On April 18, 2017, at a manufacturing plant in Kenosha, Wisconsin, President Donald Trump signed an Executive Order entitled “Buy American, Hire American.” He signed the order in Wisconsin to fulfil a campaign promise of bringing jobs back to the state and make “America First.”
The problem is the impact of this Order will not be to create jobs in America — it will lose them.
The “Buy American, Hire American” Order calls for a review and assessment of various federal departments and calls upon them to begin immigration reform. These reforms seem likely to lead to a significant reduction in the number of foreign technical workers who come to work in the United States.
A study by Professor Madeline Zavodny of Agnes Scott College concluded that, “immigrants with advanced degrees boost employment for U.S. natives.” In fact, 262 jobs for domestic workers were created for every 100 which went to foreign born workers with advanced U.S. STEM degrees.
Immigration is the foundation that America was built upon, and it continues to feed innovation in our country. This Executive Order, while lacking in detail, will likely slow growth in the tech sector (one of the most important sectors of the American economy) while providing little to support the manufacturing industry.
Of particular interest to the technology sector are any would be changes to the H-1B program under the “Hire American” portion of the Executive Order. Section 5 states that the Attorney General, Secretary of Labor and Secretary of Homeland Security shall propose new rules and guidance, that supersede previous rules, to protect the interests of U.S. workers in the administration of our immigration system, including through the prevention of fraud or abuse.
The Executive Order goes on to state that the agencies should help to promote the proper functioning of the H-1B program by suggesting reforms to help ensure that H-1B visas are awarded to the most skilled or highest-paid beneficiaries.
While these clauses do not reform the law themselves, President Trump signs this Executive Order on the heels of a number of agency policy changes, which will have a compounded impact.
- Last week, U.S. Citizenship and Immigration Services issued a memo indicating Computer Programmers may not be eligible for H-1B visas.
- Earlier, Premium Processing, which had provided U.S. companies with 15-day adjudication of their H-1B visas, will now take six to nine months. This will serve only to frustrate the hiring process through the inefficiency of the government’s inaction.
This Executive Order also follows the appointment of Kathy Nuebel Kovarik as the chief of the Office of Policy and Strategy on April 2, 2017, which indicates a clear focus of the Trump Administration to severely curb the H-1B visa as a tool of American companies to recruit the highly skilled professional workers needed to compete as the leaders of the technology industry.
Kovarik worked for the Senate Committee on the Judiciary under Chairman Chuck Grassley of Iowa and previously in Grassley’s personal office on Immigration issues. Senator Grassley has long been the champion of restricting laws regarding highly skilled work visas. He is the co-author of the H-1B and L-1 Visa Fraud and Abuse Prevention Act, which he has unsuccessfully been trying to get passed since 2007.
In appointing Grassley’s long-time staffer, who has been heavily involved in his agenda to restrict legal high skilled Immigration to head his policy for Homeland Security, President Trump may be ensuring that Grassley’s failed legislative agenda can finally be pushed through the agency.
Some notable tenets of the Grassley’s bills include:
Require recruitment of American workers and prohibiting preference to H-1B workers when filling open positions.
While this sounds like a great idea, it is unlikely this will reduce the unemployment rate, which according to February 2017 statistics for the Bureau of Labor and Statistics for professional positions in the U.S. is 1.9%, it would cause employers to expend thousands of dollars to search for employees in a market that is starved for workers and restrict U.S. companies from promoting people that have proven they are valuable to the company and forcing the company to engage someone they do not know.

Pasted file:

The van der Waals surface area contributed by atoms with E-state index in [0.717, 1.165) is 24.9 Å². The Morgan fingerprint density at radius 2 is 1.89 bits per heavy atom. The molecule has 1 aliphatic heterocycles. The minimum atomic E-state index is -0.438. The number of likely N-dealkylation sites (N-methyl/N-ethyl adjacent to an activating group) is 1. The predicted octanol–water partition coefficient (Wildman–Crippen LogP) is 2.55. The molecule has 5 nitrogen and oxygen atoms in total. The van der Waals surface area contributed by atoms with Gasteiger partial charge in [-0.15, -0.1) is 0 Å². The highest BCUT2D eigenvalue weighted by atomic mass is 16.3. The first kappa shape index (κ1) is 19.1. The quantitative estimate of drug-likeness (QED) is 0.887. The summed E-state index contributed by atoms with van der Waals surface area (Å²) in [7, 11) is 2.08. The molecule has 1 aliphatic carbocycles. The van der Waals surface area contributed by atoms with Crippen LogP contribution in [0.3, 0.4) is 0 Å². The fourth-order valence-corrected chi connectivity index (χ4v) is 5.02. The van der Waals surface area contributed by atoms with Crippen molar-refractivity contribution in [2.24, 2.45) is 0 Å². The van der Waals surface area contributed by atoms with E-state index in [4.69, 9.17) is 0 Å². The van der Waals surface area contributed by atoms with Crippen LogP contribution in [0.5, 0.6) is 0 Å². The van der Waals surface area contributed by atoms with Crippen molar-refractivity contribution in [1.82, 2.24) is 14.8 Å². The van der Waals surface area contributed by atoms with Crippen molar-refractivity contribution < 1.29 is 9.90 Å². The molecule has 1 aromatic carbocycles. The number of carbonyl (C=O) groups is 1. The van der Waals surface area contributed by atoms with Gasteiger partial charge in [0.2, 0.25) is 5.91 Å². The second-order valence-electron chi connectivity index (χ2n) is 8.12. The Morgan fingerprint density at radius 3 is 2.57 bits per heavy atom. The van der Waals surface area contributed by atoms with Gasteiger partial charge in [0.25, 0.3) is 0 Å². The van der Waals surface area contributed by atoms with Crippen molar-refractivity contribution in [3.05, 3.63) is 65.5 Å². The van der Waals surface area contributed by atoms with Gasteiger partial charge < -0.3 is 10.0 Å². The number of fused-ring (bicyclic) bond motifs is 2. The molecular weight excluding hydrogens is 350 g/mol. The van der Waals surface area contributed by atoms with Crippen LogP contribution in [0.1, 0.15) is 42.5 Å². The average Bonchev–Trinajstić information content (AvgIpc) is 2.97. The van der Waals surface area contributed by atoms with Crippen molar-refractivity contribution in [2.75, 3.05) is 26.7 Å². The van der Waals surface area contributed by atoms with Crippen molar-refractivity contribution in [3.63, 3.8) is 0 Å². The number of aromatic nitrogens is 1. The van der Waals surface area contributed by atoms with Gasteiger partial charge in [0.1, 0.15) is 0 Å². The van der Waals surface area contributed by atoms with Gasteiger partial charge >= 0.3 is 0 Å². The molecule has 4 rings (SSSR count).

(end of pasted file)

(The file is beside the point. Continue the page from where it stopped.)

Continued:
Modify existing H-1B wage requirements, and establishes wage requirements for L-1 workers.
U.S. companies are already precluded from paying below the prevailing wage for H-1B workers. This clause promotes a government-determined arbitrary salary requirement instead of the market value of the job, based on government-based data.
Grassley and others have advocated creating an artificial very high salary. It is ironic that the same group that refuses to raise the minimum wage for Americans is demanding an artificially escalated salary for foreign workers. It is rumored these salaries could be set as high as $100,000-$130,000 per year.
If companies have to pay more for employees, they will clearly either have to raise prices or will outsource the jobs to other countries. Another irony is that a Republican administration that wants to bring jobs back to America would create additional arbitrary intrusion into the process of hiring the best workers for the country’s leading industry sector that already has a low unemployment rate and is starved of qualified workers.
Prohibiting employers from outsourcing H-1B and L-1 visa holders to other sites unless the employer obtains a waiver, which is available only in limited circumstances when the rights of American workers are protected.
This would cause additional costs and delays to many U.S. companies that used H-1B visa workers on a project basis to cease that process. Outsourcing jobs to American companies is a multi-billion industry, that could be curbed significantly with the stroke of a government pen. Curbing it will not reduce the negligible unemployment rate in the industry, but it will likely further force American companies to outsource jobs to other countries instead of outsourcing them within the U.S. economy. And of course, with the outsourcing of the tech jobs, the managerial and ancillary jobs related to them will also vanish.
Creating a new H-1B visa allocation system that gives top priority to workers who have earned advanced science, technology, engineering or mathematics (STEM) degrees from U.S. institutions.
It is not a bad idea to reward those that obtained their education in the U.S. by putting them at the front of the line, but a better solution is to eliminate the arbitrary cap altogether and allow the market to determine how many workers are needed by U.S. companies to remain competitive.
We could even see a scenario where graduates, who have expended significant monies to study in U.S. schools, who then obtain an offer from a U.S. company may be forced to take their talent and education out of the U.S.
This kind of Immigration reform could make it harder for U.S. companies to compete instead of easier. If so, it will have a devastating impact on U.S. companies, U.S. employees employed at these companies, and the national economy.